Nissan's Bastien Schupp: 'It's difficult to get consumers to link excitement with cars'

Nissan is aiming to use its new, four-year deal to sponsor the UEFA Champions League as a means of bringing more "excitement" to its brand.

Nissan Europe vice-president for marketing Bastien Schupp
Nissan Europe vice-president for marketing Bastien Schupp

Speaking to Marketing, Nissan Europe vice-president for marketing Bastien Schupp said the brand has struggled to get consumers excited through its innovation-led brand strategy.

He also discussed the challenges of replacing Ford as sponsor after 21 years, and bringing the partnership to life across markets such as South America and China.

MKTG: What is the strategy behind Nissan's decision to sponsor the UEFA Champions League?

BS: "Nissan stands for innovation and excitement. While it’s fairly simple for us to communicate what innovation is for a car manufacturer, it’s much more difficult to get consumers to understand what excitement is linked with cars. We felt the best way to do this is to go where the excitement is, namely football stadiums, and what better property can there be than the Champions League?

"We looked at what properties were out there and available, and with the Champions League running from August to May and reaching almost 4bn accumulative viewers worldwide, we felt it was exactly the right partner for us."

The last sponsor, Ford, was involved with the Champions League for a long time. Was this a concern?

"You can look at it either way. It’s true that the current partner is one of the most associated with the Champions League. In reality, the fact they have been there so long gives us a fantastic opportunity to differentiate ourselves.

While it’s simple for us to communicate what innovation is for a car manufacturer, it’s more difficult to get consumers to understand what excitement is linked with cars.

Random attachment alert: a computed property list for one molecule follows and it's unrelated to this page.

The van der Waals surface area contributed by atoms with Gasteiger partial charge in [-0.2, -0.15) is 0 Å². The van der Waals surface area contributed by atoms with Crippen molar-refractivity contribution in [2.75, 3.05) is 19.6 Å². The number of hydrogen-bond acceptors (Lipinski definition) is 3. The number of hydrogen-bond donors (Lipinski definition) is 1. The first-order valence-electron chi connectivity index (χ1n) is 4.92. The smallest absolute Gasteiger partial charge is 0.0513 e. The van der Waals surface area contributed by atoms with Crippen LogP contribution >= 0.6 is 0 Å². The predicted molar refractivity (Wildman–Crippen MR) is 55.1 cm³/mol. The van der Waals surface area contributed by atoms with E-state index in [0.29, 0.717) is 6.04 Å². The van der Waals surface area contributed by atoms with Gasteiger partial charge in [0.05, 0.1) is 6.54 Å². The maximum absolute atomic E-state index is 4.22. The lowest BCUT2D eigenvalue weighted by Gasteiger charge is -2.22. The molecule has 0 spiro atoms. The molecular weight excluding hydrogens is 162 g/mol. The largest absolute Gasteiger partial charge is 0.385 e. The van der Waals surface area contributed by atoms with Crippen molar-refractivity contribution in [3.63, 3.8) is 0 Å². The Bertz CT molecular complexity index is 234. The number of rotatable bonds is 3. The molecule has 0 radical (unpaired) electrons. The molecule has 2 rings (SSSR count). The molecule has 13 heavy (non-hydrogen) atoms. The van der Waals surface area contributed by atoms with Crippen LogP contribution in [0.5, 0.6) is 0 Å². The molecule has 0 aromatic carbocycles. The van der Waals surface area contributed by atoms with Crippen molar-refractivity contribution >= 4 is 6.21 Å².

"We have negotiated different rights, including the pre-match training the night before a game at the stadium. We really want to work from a brand model, rather than just promoting individual models. Our engineers are engineers of excitement, and we see a clear parallel with the players, though perhaps in a less intellectual way."

How important is the internal engagement element with Nissan employees?

"It comes on top, it’s not the primary motivation, but obviously being able to get hold of the biggest annual sports property in the world is a massive moment of pride. When you think about where our factories sit, we have factories in North East England, in Barcelona and in St Petersburg, and we’re looking forward to explaining the deal to them. I think they’ll be hugely proud.

"But the primary objective was to find a real booster for our brand in terms of familiarity in Europe. We’re very strong in the UK but that’s not the case everywhere. The fact we are present over 17 weeks, alongside the best players in the world, is a good platform."

So building brand awareness remains a priority for Nissan?

"We have a mid-term plan leading up to 2016, and one of the key pillars is building the brand power. We’ve been looking for a real accelerator and the Champions League does exactly that. We’re already sponsor of the Rio Olympics in 2016 and the African Cup of Nations, plus a partnership with Usain Bolt, but this will give us the top-tier visibility we’re looking for in Europe and globally.

"We’re moving towards fewer properties but bigger ones. Today we’re relatively disparate with a range of activities across Europe driven by the national organisations. This allows us to focus them all around a single subject, as the Champions League is bigger in every country."

Do you have any global aspirations for the sponsorship?

"About half of the media value of the Champions League sits outside of Europe, which allowed us to convince out headquarters in Japan to get on the wagon and help us. I think this is also one of the strong arguments we had when we went to UEFA.

"We were looking at this as a global partnership, where we can help them promote the Champions League in Japan, Thailand, China, South America and in the Middle East, which are important markets for them in terms of viewers."

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